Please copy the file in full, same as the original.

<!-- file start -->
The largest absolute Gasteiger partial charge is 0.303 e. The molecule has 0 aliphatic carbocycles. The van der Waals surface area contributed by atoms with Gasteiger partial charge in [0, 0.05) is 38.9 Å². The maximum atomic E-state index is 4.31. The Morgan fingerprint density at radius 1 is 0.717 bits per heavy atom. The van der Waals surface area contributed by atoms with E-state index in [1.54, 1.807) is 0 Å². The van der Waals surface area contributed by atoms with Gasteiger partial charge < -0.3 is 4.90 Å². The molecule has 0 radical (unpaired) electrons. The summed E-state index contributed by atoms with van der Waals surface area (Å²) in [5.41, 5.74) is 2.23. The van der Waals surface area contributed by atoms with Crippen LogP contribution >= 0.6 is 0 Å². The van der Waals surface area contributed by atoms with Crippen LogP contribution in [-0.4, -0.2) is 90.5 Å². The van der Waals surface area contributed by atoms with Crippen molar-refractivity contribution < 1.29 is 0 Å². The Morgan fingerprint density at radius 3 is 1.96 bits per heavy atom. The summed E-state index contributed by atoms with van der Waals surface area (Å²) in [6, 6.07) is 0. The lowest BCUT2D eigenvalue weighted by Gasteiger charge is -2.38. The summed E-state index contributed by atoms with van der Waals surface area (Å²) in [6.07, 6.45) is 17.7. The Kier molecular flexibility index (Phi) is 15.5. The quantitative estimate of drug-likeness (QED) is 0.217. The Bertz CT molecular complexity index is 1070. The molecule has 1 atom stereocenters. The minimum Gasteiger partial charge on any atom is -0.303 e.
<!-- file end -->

The largest absolute Gasteiger partial charge is 0.303 e. The molecule has 0 aliphatic carbocycles. The van der Waals surface area contributed by atoms with Gasteiger partial charge in [0, 0.05) is 38.9 Å². The maximum atomic E-state index is 4.31. The Morgan fingerprint density at radius 1 is 0.717 bits per heavy atom. The van der Waals surface area contributed by atoms with E-state index in [1.54, 1.807) is 0 Å². The van der Waals surface area contributed by atoms with Gasteiger partial charge < -0.3 is 4.90 Å². The molecule has 0 radical (unpaired) electrons. The summed E-state index contributed by atoms with van der Waals surface area (Å²) in [5.41, 5.74) is 2.23. The van der Waals surface area contributed by atoms with Crippen LogP contribution >= 0.6 is 0 Å². The van der Waals surface area contributed by atoms with Crippen LogP contribution in [-0.4, -0.2) is 90.5 Å². The van der Waals surface area contributed by atoms with Crippen molar-refractivity contribution < 1.29 is 0 Å². The Morgan fingerprint density at radius 3 is 1.96 bits per heavy atom. The summed E-state index contributed by atoms with van der Waals surface area (Å²) in [6, 6.07) is 0. The lowest BCUT2D eigenvalue weighted by Gasteiger charge is -2.38. The summed E-state index contributed by atoms with van der Waals surface area (Å²) in [6.07, 6.45) is 17.7. The Kier molecular flexibility index (Phi) is 15.5. The quantitative estimate of drug-likeness (QED) is 0.217. The Bertz CT molecular complexity index is 1070. The molecule has 1 atom stereocenters. The minimum Gasteiger partial charge on any atom is -0.303 e.